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Predictive vs Descriptive vs Diagnostic Analytics

Predictive vs descriptive vs diagnostic analytics

There are three main categories when it comes to data analytics: predictive, diagnostic, and descriptive. Every category is distinct in the value it offers and in how it could be used in business to advance productivity and revenue. It is crucial to understand each category and know the right timing for using a category. Predictive analytics  In predictive analytics, we need to make sense of why certain things happened and then build a model to project what could happen in the future, hence the name. The predictions could be in the micro-level such as in: “There’s a 60% probability that our biggest supplier in the East coast will partner with our competitor next year” It could also be on a macro-level approach such as in: “Revenue in the Eastern coast will likely to increase by 6% to 9% in the next year.” Predictive analysis can be remarkably beneficial for businesses as it can serve as a guide in making their operations more efficient by cutting down on the costs. The process can also make certain that businesses could preserve the resources needed to take advantage of future opportunities. More micro-level forecasts like customer-level estimates of returns could be used to determine which resources should be prioritized and build support strategies with integrated sales and customer support. For instance, a B2B business who is working with several clients in a certain industry may largely depend on their individual relationship with each customer. The business can work with each client to create models, which can forecast which client has the highest intention to build the business again. Equipped with this data, the business could better assign their resources to the most important clients and those with the highest potential for retention. But studies reveal that most businesses depend predominantly on descriptive analytics, which we will discuss next. Descriptive Analytics  As the name suggests, descriptive analytics are more about summarizing and reporting data. This type of data analytics is geared towards what is currently happening or what has already happened. A sample data set extracted through descriptive analytics include “top 10 customer service representatives in terms of processed requests for the month of July in Asia.” Businesses can use descriptive analytics, especially those that are just initiating analytics of various data produced internally. For example, one company discovered that they have spent about $10 million per year on different sales training programs. The outcome of the descriptive analytics was a mere summary of the expenditures, but still, it was useful because they learned an important data about their spending on sales training.  They may not have yet the data to determine which program provides the highest ROI, but they can implement a plan to analyze which programs must be dropped and which must be duplicated and expanded to maximize revenue.  Diagnostic Analytics In contrast to descriptive analytics, diagnostic analytics is less focused on what has occurred but rather focused on why something happened. In general, these analytics are looking on the processes and causes, instead of the result. Here is an example diagnostic analytics “Revenue is up in the East coast and the likely reason is the increase in investment on targeted marketing approach, closure of a major competitor in the area.” Take note that descriptive analytics cannot provide an answer to important questions such as “How can we avoid this problem” or “How can we duplicate this solution?” These are covered by diagnostic analytics.  One application of diagnostic analytics is in the field of sports. For instance, in the Major League, many teams have ditched away from assessing the pitchers on the number of runs they allow. Based on gathered data, the rate that the pitchers allow runs (result) are more likely to be less consistent compared to their rate of strikeouts and walks (process). As a matter of fact, the runs for the current year are less closely related with the runs allowed last year compared to the strikeouts and walks last year.  Successful baseball teams are now focusing on the process instead of the outcome, so they can better assess the talent of the pitchers and determine which team they should trade or acquire. It may cost about $6 million to $8 million to sign up a free-agent pitcher, so understanding whether his performance was really caused by his skills can be helpful for league teams.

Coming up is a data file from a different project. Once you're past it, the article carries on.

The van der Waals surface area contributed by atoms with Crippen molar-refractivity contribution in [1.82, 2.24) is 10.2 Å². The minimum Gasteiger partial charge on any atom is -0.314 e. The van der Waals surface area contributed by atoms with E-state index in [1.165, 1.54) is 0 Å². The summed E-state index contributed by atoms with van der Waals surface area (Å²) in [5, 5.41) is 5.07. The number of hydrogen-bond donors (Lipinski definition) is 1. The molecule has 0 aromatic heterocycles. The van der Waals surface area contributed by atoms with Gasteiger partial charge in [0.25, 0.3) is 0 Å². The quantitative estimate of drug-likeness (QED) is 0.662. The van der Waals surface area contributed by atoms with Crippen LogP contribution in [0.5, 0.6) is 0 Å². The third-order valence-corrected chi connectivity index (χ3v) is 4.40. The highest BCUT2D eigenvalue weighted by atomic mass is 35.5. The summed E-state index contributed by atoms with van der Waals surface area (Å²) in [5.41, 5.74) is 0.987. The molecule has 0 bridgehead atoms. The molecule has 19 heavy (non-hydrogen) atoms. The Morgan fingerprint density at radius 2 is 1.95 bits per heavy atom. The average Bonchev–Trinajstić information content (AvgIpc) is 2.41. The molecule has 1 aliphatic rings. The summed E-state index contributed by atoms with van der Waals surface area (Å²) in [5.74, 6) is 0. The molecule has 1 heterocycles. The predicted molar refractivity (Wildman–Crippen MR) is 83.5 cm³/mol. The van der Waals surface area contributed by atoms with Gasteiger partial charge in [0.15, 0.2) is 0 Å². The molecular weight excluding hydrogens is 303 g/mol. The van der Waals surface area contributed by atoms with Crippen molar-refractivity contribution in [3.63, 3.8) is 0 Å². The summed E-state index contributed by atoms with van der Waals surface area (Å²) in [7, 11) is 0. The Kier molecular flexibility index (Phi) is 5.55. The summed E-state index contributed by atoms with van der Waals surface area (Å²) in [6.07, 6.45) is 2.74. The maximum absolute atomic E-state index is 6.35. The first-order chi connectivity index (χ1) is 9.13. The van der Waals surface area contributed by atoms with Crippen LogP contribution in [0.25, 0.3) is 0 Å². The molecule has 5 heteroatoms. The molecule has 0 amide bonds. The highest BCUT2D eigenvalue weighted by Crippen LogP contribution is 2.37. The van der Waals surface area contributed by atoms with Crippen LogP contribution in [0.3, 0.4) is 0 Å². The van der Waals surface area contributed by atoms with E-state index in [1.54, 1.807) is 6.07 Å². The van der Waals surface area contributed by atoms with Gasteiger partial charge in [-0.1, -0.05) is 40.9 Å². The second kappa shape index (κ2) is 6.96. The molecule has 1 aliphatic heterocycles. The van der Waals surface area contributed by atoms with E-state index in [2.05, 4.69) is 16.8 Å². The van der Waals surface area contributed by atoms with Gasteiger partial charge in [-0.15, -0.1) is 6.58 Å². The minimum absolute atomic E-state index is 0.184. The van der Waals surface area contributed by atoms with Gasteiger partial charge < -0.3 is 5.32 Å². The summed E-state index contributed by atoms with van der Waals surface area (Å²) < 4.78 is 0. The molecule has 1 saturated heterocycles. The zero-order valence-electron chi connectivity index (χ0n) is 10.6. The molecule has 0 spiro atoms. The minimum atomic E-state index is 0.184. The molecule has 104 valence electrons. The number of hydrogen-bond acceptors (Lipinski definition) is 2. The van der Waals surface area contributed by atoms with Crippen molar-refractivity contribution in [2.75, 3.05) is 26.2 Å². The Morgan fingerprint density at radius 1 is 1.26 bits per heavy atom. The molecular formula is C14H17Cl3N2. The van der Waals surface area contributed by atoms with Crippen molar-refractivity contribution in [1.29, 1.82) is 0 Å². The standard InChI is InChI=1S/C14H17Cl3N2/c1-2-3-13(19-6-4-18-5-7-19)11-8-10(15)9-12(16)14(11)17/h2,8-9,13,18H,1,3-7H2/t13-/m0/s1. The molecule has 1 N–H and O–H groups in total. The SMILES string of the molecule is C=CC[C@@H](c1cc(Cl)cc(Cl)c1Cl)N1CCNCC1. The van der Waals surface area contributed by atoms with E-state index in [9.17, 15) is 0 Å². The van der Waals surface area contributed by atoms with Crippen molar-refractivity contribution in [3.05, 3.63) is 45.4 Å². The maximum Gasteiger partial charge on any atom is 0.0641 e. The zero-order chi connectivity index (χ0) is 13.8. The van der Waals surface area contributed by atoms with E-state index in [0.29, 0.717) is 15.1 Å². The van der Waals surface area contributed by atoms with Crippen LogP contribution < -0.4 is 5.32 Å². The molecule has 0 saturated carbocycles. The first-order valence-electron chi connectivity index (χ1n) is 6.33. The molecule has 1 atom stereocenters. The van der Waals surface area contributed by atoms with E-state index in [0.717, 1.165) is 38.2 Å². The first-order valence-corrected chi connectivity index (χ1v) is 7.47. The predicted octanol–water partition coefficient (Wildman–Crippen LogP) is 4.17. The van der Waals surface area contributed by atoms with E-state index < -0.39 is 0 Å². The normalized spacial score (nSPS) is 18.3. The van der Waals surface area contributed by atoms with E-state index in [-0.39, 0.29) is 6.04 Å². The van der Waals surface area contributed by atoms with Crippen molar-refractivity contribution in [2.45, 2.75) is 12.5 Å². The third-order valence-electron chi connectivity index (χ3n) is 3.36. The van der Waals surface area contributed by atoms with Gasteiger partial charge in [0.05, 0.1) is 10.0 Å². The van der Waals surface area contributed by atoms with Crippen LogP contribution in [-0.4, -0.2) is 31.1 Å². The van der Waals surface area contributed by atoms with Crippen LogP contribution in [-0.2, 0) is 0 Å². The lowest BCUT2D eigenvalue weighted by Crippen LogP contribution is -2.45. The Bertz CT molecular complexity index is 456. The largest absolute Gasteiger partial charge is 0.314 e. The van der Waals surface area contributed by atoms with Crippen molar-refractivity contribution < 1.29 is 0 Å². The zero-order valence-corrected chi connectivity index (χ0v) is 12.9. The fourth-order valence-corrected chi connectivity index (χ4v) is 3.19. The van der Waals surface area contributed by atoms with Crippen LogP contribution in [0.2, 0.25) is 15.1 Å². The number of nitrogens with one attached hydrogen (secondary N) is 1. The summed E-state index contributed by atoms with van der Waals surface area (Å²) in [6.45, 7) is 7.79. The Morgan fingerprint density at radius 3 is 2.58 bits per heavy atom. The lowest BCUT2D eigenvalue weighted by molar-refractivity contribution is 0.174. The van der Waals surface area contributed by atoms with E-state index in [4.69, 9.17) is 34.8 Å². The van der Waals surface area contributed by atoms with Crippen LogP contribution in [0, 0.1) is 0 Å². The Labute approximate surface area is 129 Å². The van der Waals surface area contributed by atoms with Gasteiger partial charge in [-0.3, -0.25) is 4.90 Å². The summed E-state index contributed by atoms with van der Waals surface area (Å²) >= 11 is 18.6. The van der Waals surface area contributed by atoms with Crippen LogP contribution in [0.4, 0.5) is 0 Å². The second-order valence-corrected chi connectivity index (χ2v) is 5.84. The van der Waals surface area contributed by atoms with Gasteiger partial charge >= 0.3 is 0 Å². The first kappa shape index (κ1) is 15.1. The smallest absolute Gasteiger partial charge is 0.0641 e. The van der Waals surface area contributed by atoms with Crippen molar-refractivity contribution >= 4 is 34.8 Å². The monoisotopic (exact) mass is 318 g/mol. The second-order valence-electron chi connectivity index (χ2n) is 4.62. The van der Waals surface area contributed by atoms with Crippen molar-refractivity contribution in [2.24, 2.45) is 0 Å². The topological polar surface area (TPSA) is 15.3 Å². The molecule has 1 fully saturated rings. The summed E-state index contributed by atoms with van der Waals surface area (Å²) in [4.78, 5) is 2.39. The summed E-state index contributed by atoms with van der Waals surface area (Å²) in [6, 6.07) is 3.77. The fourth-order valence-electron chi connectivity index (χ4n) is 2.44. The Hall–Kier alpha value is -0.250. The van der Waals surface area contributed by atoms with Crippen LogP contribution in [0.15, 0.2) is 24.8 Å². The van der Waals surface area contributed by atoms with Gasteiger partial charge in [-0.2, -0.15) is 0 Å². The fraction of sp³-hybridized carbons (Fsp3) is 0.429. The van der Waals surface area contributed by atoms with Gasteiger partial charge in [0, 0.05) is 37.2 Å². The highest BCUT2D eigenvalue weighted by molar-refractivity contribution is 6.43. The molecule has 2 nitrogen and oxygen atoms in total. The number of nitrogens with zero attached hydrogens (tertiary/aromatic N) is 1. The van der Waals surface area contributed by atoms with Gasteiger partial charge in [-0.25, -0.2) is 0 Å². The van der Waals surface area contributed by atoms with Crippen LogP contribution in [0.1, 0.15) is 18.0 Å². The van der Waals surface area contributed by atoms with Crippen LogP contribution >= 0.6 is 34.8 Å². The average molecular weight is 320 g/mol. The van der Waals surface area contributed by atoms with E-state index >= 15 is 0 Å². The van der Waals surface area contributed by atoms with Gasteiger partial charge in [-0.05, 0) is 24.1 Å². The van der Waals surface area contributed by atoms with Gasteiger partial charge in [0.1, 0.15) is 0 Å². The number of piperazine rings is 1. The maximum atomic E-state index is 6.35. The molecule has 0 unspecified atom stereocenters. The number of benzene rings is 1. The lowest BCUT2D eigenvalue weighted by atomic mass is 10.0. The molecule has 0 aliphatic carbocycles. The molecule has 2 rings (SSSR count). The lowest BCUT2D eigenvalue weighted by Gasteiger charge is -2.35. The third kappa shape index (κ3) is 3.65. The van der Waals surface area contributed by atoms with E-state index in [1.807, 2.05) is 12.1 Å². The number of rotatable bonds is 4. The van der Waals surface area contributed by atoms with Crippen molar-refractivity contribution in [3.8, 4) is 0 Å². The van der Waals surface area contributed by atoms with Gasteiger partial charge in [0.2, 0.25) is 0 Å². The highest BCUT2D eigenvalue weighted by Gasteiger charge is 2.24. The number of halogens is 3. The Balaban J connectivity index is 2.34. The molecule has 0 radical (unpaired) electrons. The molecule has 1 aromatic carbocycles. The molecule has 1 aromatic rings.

Manu Jeevan

Manu Jeevan is a self-taught data scientist and loves to explain data science concepts in simple terms. You can connect with him on LinkedIn, or email him at manu@bigdataexaminer.com.
Manu Jeevan
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